Showsight Presents The Bouvier Des Flanders



First, the dog needed to be power- fully built with an imposing presence. (Cows will challenge a dog, and they are capable of a kick to the side, backed by a thousand pounds.) a dog with well- sprung ribs and strong bone to absorb the kick should he find himself in the wrong place at the wrong time! A com- pact, short-coupled dog capable of quick turns and short bursts of speed to head off the stock if they decided to wan- der from the path. A dog with an easy, balanced, ground-covering gait, so he would not tire. A dog with a thick dou- ble coat because he was asked to work in all weather conditions; a coat that kept him warm and shed water. A dog well- muscled, especially in the rear quarters, and broad across the chest and back to push into the harness to move a heavy cart to market—often miles away. But a dog not too large, for he needed to be agile as well, to dodge the cow kick, to jump the fence, and to chase off an intruder. He needed to be spirited, bold, and fearless. He was loyal and resolute;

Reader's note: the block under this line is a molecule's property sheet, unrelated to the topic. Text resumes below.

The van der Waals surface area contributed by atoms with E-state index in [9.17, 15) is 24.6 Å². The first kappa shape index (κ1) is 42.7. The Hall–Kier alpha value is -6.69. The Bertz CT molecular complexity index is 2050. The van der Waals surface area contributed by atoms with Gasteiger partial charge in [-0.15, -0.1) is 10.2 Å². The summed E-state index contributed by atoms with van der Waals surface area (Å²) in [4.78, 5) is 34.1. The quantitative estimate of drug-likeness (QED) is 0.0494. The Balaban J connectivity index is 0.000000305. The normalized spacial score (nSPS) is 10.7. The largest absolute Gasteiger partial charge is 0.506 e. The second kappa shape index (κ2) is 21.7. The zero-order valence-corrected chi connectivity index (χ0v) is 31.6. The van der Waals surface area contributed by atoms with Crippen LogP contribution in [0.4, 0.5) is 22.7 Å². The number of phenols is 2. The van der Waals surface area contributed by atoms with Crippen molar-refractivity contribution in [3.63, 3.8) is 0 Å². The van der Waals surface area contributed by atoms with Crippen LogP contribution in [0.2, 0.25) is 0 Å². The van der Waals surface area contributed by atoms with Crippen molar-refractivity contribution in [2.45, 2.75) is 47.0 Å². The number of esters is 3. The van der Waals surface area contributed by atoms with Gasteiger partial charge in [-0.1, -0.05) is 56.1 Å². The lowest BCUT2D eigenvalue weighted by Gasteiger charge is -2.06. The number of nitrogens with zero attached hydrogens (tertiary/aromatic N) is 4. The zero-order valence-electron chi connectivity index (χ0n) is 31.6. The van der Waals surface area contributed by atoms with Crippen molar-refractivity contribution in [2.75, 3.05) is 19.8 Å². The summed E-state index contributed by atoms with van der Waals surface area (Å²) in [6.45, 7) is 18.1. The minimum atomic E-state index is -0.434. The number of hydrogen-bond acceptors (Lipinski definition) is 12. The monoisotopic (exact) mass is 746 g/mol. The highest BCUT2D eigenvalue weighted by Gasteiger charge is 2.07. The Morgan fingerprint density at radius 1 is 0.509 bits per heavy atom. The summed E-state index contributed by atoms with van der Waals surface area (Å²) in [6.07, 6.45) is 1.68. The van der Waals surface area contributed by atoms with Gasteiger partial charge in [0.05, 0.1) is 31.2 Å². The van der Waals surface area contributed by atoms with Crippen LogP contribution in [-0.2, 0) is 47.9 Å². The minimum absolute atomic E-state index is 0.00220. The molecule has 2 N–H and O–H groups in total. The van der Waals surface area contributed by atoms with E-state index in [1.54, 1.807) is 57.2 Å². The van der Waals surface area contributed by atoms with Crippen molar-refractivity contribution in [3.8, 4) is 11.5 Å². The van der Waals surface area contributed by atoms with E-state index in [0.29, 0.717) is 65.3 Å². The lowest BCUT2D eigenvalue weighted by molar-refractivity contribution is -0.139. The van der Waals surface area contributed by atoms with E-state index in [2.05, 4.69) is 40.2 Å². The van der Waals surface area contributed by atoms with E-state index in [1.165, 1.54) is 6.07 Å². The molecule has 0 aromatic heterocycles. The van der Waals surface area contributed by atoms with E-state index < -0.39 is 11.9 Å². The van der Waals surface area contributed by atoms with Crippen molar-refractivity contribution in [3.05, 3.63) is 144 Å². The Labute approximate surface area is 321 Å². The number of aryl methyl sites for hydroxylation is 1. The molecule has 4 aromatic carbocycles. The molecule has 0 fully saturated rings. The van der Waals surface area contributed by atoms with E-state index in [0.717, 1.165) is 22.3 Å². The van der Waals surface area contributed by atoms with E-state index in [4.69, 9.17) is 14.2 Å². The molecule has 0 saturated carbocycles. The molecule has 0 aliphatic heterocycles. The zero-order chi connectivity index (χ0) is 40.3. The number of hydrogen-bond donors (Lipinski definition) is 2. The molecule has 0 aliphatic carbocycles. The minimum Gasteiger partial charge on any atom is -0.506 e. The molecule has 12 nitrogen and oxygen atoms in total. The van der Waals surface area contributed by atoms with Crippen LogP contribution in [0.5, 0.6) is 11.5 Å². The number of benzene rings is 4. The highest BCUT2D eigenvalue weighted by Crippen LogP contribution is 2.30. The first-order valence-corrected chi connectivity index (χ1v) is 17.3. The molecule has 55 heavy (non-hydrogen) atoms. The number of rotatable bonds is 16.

a sensible dog that took his rest when he could, for he worked all day and all night. A high-strung dog would not do. He needed to be even tempered, for he controlled a good part of the world he lived in. This is the dog that fanciers were thinking of when they gathered in 1912 to come up with a standard of perfec- tion that would forever change the bou- vier of Belgium into the Bouvier des Flandres. When describing the body of the Bouvier, they used the term “well- muscled” seven times, and “wide” and “broad” five times. This is the blue- collar working dog they admired and wished to advance. While a Bouvier in proper coat and trim can be quite strik- ing, he is never an elegant dog. Under- neath the trappings of the dog show, the Bouvier must still possess the qualities that made him indispensable to a poor Belgian farmer. A Bouvier des Flandres must always remind you, in body and mind, that he is still a farmer’s dog; the Dog of Flanders.

During several recent tele- vised dog shows, the announcers have stated that a Bouvier moves cattle with his head. I believe they are conflating the herding term “to head” stock (which simply means moving to the front of the animals to turn them) and using the Bouvier’s broad, flat skull as a battering ram to move a cow. A nano second of thought should tell you that this is never going to happen! A Bouvier moves cattle by working off its flank, driving them forward using the full power of his presence and an occasional, well-timed heel nip.


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